Year on year the renewable capacity has continued to increase, while the technology has become cheaper and efficiency has increased. This was no exception in 2017, and another crucial improvement also happened, that is important progress on energy storage. This is necessary in order that renewables can stand on their own feet, and does not need the assistance of fossil-fuelled power plants on standby, and thus making it easier to balance out the grid. But the improvement in this area did not come from large centralised grid-based storage, but from decentralised home energy storage systems such as Tesla’s Powerwall. This is not only helping to get more out of renewables but will also change how we can consume energy and make it more decentralised.
The emerging of blockchain
On decentralised energy, we also saw 2017 being the year where blockchain technology also emerged as a solution for clean energy and climate change. The technology that underpins crypto-currencies like Bitcoin went mainstream in 2017, and we saw the emergence of projects like the Brooklyn Microgrid. The project uses blockchain technology so that neighbours can trade energy with each other and bypass the big energy companies. The company behind the Brooklyn Microgrid LO3 Energy and other companies such as Powerledger are planning a host of similar projects next year. In the meantime, we are seeing many other blockchain ideas emerge which seek to deal with both climate and energy issues.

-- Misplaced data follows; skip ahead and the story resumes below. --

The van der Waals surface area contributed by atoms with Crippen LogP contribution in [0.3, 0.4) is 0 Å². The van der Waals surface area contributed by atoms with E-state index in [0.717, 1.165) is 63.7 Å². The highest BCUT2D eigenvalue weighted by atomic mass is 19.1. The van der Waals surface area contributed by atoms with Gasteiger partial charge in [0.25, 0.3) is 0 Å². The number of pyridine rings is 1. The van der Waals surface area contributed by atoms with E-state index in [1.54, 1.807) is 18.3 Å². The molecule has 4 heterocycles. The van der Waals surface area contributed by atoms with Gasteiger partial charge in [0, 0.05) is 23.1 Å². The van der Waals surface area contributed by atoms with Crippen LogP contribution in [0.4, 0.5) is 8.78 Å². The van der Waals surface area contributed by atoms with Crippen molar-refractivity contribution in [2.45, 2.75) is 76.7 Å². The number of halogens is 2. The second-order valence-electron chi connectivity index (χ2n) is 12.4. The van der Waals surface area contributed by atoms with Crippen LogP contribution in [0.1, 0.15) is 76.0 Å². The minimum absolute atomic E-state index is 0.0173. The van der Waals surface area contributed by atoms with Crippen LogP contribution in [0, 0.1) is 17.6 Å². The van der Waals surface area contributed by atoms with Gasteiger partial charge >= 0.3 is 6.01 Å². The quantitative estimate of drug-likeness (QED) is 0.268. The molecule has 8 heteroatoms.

Climate science is still scary